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We are thankful for:
1) Marriage and a lifelong companion
2) Families that care for us and want the best for our life together
3) Friends (near and far) who enjoy our company
4) A warm place to sleep at night
5) Resources to meet our needs
6) Safety and freedom

You are thankful for:
1) Long-time friends
2) Great Family and Friends
3) New additions to your family
4) Wonderful opportunities that have come your way

From my local paper:

1. Cold car. Be thankful for a cold car when you take off for your mom’s house for Thanksgiving dinner. For at least you have a car that runs and a mother to go home to.Top 10 things to be thankful for today

2. Pepto-Bismol. Be thankful for a full stomach. At least you had enough to eat today.

3. A blaring TV. Be thankful for the TV and those who gather at your house to argue over what to watch — football or Macy’s parade. At least you are able to hear what is going on.

4. Celebrity gossip. Be thankful for the magazines with salacious headlines while you wait in never-ending lines at the last minute for the cranberry sauce you forgot to buy. At least you still have your eyesight and something fun to read.

5. Heavy totes. Be thankful for being able to have the strength to carry the totes filled with holiday decorations. At least you are lucky enough to have wonderful memories hidden within.

6. Working on Thanksgiving. Be thankful for having to work today. At least you have a job.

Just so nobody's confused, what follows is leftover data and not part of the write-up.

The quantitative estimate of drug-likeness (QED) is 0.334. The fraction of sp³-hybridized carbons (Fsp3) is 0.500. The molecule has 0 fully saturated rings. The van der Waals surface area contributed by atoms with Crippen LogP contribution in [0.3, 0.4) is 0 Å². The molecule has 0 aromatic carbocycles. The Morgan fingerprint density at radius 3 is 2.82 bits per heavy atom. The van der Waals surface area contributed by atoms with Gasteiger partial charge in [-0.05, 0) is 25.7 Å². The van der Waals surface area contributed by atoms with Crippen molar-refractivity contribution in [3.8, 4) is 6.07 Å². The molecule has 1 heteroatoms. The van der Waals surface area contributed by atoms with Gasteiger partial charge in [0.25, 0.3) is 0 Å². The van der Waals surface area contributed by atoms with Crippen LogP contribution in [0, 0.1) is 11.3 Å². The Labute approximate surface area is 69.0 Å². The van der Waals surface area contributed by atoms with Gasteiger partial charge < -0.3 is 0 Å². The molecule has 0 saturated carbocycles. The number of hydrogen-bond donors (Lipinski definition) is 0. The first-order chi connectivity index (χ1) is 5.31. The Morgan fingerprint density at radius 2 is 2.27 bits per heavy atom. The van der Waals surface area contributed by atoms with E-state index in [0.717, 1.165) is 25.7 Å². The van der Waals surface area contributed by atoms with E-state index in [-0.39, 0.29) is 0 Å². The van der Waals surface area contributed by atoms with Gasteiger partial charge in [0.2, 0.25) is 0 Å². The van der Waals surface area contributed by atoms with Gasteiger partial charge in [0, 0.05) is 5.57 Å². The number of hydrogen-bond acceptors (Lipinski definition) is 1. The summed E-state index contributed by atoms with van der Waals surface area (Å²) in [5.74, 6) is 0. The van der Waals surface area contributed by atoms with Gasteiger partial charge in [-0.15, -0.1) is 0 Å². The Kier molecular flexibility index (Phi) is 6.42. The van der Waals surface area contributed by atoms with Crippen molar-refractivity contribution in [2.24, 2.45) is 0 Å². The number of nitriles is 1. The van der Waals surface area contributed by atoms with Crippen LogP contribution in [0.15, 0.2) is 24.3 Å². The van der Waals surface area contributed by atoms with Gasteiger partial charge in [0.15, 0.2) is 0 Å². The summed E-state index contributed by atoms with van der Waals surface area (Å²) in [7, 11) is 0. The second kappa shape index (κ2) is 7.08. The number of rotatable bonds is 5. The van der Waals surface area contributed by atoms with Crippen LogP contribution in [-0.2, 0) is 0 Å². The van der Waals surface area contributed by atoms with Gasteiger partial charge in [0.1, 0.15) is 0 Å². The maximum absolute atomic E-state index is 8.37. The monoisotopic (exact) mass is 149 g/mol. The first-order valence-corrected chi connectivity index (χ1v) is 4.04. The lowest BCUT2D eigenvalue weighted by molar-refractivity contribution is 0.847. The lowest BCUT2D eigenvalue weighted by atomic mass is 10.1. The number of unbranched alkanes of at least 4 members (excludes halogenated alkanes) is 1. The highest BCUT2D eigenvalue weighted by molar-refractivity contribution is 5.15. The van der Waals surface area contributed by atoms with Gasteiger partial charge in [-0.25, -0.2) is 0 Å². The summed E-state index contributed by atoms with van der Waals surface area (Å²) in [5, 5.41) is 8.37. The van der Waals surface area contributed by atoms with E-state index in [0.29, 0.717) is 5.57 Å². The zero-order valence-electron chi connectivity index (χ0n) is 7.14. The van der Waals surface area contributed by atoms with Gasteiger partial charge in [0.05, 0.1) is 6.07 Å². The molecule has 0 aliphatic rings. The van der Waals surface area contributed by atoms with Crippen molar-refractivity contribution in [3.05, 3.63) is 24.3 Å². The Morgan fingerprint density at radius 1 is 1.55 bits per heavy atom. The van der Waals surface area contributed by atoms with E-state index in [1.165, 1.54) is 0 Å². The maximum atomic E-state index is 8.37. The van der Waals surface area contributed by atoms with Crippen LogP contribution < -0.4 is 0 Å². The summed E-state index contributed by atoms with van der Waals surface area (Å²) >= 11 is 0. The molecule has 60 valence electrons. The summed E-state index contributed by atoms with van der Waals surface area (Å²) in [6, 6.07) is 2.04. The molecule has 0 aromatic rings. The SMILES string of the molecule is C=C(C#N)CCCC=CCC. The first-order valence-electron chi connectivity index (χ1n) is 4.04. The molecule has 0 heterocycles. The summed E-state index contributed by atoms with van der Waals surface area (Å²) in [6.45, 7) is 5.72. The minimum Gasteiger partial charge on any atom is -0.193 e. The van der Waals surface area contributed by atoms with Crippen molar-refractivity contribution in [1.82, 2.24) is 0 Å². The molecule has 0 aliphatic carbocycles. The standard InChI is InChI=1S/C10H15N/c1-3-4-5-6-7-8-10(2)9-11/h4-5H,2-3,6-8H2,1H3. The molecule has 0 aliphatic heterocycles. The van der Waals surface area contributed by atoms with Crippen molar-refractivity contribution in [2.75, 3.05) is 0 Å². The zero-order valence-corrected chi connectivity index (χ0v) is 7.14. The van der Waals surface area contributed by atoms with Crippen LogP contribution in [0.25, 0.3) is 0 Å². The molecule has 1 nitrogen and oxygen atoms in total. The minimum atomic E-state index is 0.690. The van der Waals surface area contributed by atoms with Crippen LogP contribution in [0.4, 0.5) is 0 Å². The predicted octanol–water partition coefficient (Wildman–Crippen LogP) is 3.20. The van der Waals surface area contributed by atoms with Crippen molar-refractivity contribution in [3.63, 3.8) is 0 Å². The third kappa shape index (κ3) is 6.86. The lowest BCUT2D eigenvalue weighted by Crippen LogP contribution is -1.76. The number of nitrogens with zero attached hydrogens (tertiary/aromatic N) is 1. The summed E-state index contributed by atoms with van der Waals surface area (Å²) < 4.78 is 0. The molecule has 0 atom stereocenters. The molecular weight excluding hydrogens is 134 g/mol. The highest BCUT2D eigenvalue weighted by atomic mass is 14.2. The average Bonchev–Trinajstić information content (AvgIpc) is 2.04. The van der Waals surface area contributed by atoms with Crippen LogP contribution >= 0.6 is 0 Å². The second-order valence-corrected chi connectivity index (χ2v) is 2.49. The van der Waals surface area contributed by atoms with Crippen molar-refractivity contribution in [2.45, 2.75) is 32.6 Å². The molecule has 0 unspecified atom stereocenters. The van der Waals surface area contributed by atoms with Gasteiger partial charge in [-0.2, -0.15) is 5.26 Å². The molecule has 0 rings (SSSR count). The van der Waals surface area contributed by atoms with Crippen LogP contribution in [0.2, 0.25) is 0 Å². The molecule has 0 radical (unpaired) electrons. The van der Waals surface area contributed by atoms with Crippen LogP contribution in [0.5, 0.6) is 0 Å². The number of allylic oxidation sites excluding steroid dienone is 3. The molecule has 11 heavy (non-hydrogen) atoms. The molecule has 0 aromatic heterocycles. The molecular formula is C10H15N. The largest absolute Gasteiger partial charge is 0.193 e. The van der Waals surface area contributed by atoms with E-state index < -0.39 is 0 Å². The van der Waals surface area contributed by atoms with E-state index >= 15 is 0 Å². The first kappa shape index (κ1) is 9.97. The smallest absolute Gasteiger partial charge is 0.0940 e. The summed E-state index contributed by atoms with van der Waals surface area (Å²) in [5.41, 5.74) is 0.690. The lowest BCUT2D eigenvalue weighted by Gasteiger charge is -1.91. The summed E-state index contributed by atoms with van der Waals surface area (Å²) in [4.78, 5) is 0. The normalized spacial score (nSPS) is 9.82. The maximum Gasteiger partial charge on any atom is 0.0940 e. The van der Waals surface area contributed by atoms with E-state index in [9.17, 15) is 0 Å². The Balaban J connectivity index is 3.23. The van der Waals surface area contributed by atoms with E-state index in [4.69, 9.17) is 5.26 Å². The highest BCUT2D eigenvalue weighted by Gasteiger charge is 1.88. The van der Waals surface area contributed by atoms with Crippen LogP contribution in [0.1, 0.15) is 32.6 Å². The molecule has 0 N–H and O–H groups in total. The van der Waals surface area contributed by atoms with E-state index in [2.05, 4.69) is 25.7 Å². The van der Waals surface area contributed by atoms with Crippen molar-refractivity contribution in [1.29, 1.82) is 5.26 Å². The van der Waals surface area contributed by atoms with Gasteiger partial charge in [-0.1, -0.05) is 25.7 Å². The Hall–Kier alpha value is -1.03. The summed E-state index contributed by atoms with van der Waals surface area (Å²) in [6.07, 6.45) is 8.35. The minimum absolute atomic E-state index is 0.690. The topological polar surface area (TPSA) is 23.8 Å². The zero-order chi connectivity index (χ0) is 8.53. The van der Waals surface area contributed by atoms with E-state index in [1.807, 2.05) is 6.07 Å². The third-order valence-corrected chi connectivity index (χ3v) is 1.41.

7. Clang. Clang. Clang. Be thankful for that noise. At least there are those willing to donate their time and their hearts to help those by ringing bells for The Salvation Army. Be thankful if you are able to have enough money to donate. And if you can’t, at least there are those willing to help you in your time of need.

8. Earmuffs. This is for the bell ringers. They are eternally thankful for the person who invented earmuffs.

9. Modern conveniences. Be thankful for stoves, refrigerators, indoor plumbing on this chilly day and grocery stores. At least we don’t have to kill our own meals (unless we want to).

10. A nagging mom. An overprotective dad. An annoying brother. A loud-mouth sister. At least you have a family to laugh at and with.

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My mother-in-law loves this! Note: It is not making fun of Jesus, but of the statue.

Exodus 34:17: Do not make cast idols.

Today is Election Day… hope you voted, the polls are closing shortly.

I’m sure you have heard about Ted Haggard and are wondering about “another Christian hypocriate.” It is important to remember we are all fallen and make mistakes, some happen to be bigger and more public than others. This is a good reminder that no one is perfect, not even major spokespeople of the faith. Please visit the New Life website and read the statement from Ted and Gayle Haggard. It is fairly powerful I think.

I particularly like this line from Gayle’s letter: He (Ted) is now the visible and public evidence that every man (woman and child) needs a Savior.

Lets not judge a brother, but support him and his family during this difficult time.